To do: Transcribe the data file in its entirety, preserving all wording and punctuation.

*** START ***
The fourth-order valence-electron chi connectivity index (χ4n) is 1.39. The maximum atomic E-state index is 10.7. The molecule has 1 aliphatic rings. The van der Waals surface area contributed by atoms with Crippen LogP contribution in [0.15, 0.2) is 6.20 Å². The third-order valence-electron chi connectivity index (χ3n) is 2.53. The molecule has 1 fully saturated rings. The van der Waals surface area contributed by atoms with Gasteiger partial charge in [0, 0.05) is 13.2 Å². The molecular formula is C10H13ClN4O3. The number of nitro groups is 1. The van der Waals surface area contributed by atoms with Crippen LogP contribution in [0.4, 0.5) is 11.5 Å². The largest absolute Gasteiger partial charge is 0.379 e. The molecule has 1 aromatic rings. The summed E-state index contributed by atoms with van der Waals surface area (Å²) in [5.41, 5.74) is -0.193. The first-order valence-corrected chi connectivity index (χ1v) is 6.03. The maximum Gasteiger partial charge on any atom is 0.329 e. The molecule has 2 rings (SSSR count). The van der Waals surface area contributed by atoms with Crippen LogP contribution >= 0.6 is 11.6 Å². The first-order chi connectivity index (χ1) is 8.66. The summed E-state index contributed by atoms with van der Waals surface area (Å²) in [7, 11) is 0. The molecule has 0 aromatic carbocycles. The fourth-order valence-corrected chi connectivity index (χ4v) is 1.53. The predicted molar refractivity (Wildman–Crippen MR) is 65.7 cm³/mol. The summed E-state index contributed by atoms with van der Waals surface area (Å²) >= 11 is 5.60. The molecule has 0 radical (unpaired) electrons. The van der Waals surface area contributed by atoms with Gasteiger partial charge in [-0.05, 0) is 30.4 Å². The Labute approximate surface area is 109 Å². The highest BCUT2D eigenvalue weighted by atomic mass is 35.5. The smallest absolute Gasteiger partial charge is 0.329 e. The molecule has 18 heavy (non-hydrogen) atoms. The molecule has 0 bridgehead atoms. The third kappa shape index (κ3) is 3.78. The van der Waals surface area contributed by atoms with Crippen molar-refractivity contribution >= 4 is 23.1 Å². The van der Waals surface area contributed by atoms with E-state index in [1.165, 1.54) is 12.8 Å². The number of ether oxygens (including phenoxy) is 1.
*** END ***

The fourth-order valence-electron chi connectivity index (χ4n) is 1.39. The maximum atomic E-state index is 10.7. The molecule has 1 aliphatic rings. The van der Waals surface area contributed by atoms with Crippen LogP contribution in [0.15, 0.2) is 6.20 Å². The third-order valence-electron chi connectivity index (χ3n) is 2.53. The molecule has 1 fully saturated rings. The van der Waals surface area contributed by atoms with Gasteiger partial charge in [0, 0.05) is 13.2 Å². The molecular formula is C10H13ClN4O3. The number of nitro groups is 1. The van der Waals surface area contributed by atoms with Crippen LogP contribution in [0.4, 0.5) is 11.5 Å². The largest absolute Gasteiger partial charge is 0.379 e. The molecule has 1 aromatic rings. The summed E-state index contributed by atoms with van der Waals surface area (Å²) in [5.41, 5.74) is -0.193. The first-order valence-corrected chi connectivity index (χ1v) is 6.03. The maximum Gasteiger partial charge on any atom is 0.329 e. The molecule has 2 rings (SSSR count). The van der Waals surface area contributed by atoms with Crippen LogP contribution >= 0.6 is 11.6 Å². The first-order chi connectivity index (χ1) is 8.66. The summed E-state index contributed by atoms with van der Waals surface area (Å²) in [7, 11) is 0. The molecule has 0 aromatic carbocycles. The fourth-order valence-corrected chi connectivity index (χ4v) is 1.53. The predicted molar refractivity (Wildman–Crippen MR) is 65.7 cm³/mol. The summed E-state index contributed by atoms with van der Waals surface area (Å²) >= 11 is 5.60. The molecule has 0 radical (unpaired) electrons. The van der Waals surface area contributed by atoms with Gasteiger partial charge in [-0.05, 0) is 30.4 Å². The Labute approximate surface area is 109 Å². The highest BCUT2D eigenvalue weighted by atomic mass is 35.5. The smallest absolute Gasteiger partial charge is 0.329 e. The molecule has 18 heavy (non-hydrogen) atoms. The molecule has 0 bridgehead atoms. The third kappa shape index (κ3) is 3.78. The van der Waals surface area contributed by atoms with Crippen molar-refractivity contribution >= 4 is 23.1 Å². The van der Waals surface area contributed by atoms with E-state index in [1.165, 1.54) is 12.8 Å². The number of ether oxygens (including phenoxy) is 1.